An outlook for any major asset market likely involves QE, so a comment on such is firstly warranted. Clearly, it is wrong to state definitively that QE works or not in any given country, as one can only make an educated guess as to whether events would have been better or not, in sum, compared to a counter-factual estimate of what would have occurred without QE. In that sense, it seems QE has done far more good than harm for participating countries, especially when one recalls the dark days of 2009 and the various European crises.

More recently, QE (in either balance sheet holdings or new purchases forms) has helped counter one of the greatest deflationary factors in world history, which has occurred outside the control of central banks: shale drilling. Major technological inventions often cause boom and deflationary bust cycles, but have rarely, if ever, have affected the world's most important commodity in such substantial way. The effect on the oil price did not occur immediately, but when it did, the 80% decline, also partly caused by geopolitically-driven factors, was astonishing. This is another reason to ignore those who state that QE failed to create inflation in Japan or elsewhere, as shale drilling was an uncontrollable external factor, and inflation would likely have been much lower without QE. Indeed, a global depression was a likely counterfactual scenario. One must also realize that deflation characterizes only commodity prices and quality-adjusted technology goods, whereas the most important asset class in the world, real estate, is quite significantly inflating, greatly due to QE's effects.

In the current equity environment, one of the most important aspects of QE is its effect on corporate profits. Of course, forex rates are affected by QE, so the size of one country's QE is important in relation to other countries' QE, and the forex rate significantly influences corporate profits. In this regard, Japan has clearly benefited more than the West in recent years due to its massive QE program. QE also lowers interest costs, which usually increases capital expenditure and personal consumption, at least compared to what would have occurred without QE, which contribute to corporate earnings, as well.

With QE, the Yen reversed its overvaluation and confidence in general increased greatly. Asset prices, including equities, increased, partly due to increased valuation metrics, but mostly due to the rise in underlying earnings. Indeed, earnings growth expectations in Japan have remained high, while such in the US and Europe (not to mention emerging markets) have steadily declined. This is the key reason why Japanese equities outperformed global markets in USD terms in 2015 and will likely do so again in 2016, as the earnings expectation divergence trend seems to be accelerating, so it is important to understand all the reasons for corporate earnings growth in Japan.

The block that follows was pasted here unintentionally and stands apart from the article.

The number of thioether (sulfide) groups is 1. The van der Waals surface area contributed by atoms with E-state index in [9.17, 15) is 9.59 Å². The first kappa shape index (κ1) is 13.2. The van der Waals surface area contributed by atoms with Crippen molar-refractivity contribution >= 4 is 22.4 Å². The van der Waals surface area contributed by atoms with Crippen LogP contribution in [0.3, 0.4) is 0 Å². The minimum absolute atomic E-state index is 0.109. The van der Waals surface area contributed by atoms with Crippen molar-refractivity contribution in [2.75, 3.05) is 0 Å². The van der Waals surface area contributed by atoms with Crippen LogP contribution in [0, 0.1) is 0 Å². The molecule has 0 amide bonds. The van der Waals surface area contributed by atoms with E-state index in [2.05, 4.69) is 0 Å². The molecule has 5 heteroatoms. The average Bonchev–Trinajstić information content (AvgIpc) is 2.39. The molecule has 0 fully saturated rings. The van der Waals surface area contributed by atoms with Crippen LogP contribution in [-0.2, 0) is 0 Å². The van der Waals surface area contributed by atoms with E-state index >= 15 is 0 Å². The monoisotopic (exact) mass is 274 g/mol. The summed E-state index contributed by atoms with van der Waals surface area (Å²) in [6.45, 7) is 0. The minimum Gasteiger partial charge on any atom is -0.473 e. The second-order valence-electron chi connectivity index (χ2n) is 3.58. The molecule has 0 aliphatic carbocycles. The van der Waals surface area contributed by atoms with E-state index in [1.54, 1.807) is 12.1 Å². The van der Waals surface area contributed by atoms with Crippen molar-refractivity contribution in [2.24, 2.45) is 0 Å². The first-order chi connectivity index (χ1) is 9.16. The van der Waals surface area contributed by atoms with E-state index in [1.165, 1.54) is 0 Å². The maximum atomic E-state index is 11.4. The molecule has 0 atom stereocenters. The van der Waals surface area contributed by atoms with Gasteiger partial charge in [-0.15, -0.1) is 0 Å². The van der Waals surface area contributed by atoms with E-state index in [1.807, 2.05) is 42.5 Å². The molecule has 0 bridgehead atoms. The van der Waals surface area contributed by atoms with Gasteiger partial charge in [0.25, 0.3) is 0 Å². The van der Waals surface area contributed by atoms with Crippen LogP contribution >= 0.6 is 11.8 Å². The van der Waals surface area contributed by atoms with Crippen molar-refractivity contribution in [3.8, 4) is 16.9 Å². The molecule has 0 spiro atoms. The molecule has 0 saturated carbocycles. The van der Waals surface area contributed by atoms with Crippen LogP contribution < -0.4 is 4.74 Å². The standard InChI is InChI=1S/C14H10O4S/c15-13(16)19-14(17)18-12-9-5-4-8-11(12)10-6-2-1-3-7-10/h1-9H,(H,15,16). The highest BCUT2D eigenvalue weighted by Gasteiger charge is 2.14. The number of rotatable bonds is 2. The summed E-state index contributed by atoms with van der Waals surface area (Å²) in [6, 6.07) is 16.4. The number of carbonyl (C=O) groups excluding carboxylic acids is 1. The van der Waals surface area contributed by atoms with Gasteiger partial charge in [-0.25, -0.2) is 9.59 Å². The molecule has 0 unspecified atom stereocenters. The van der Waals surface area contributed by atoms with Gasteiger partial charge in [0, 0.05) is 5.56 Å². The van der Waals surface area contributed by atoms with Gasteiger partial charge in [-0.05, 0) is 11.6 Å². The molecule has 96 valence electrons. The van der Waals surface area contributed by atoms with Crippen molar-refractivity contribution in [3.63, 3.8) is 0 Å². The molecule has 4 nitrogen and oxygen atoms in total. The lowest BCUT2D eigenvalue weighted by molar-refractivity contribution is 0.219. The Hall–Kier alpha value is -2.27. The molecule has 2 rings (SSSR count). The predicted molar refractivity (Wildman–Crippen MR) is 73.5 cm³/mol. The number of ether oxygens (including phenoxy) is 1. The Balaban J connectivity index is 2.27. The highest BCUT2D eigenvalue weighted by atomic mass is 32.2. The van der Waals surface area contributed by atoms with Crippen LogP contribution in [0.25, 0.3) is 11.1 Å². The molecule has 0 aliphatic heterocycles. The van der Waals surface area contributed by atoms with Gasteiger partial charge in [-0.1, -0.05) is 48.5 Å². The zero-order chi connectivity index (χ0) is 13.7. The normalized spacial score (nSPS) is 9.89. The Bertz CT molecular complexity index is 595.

Fortunately, Japan has relatively minor commodity-producing exposure, so its corporate profits have performed much better than European or American corporate profits during the commodity bust of the last eighteen months, as mining and energy multinationals comprised a significant portion of corporate profits in the West. Meanwhile, the effects of low energy prices have pummeled energy-based economic zones in the US, as have low agriculture prices in its farm-belt. Similarly, parts of Europe have been hurt by lower energy prices and the region has been hit by the effect of mutual economic sanctions with Russia. Corporate profits in Japan have also benefited from lower commodity input costs, and perhaps as much as any country, Japanese consumers have benefited from lower import prices of such (although partly offset by a weaker Yen). On the converse, recent media reports and analyst commentaries are suggesting the ECB's QE program has failed to lift profits, although it seems clear profits would have been much worse without QE and that much of the profit problem was commodity price-related and, thus, out of the ECB's control.

Importantly, yet completely separate from QE or other global fundamental factors, Japan has structurally improved its corporate governance. As my earlier writings have indicated, this improvement began ten years ago, but only became widely apparent in the last few years, and was augmented even further by Abenomics (along with the beneficial political stability that he has brought). The effect on corporate profits has been very strong, and expectations by the market for continued profit maximization has also boosted intermediate-term earnings estimates, which are extremely important for equity valuations. As corporate governance improvement has become mainstream, we expect this trend to continue developing this year, as there is yet much more to accomplish.

In any market, corporate profits should be the main driver of equity prices as long as valuations are fair, and on this front, as commodity prices remain low and corporate governance remains strong, Japan's earnings and earnings expectations should outperform those in the West. Since equity valuations are also more attractive than in the West, these two factors strongly suggest that Japanese equities should outperform global equities in the next six months. Japan does have high operational gearing due to lower profit margins than the West, so if there is a global recession, the equity outlook vs. global markets is not as strong, but still relatively firm, in our view.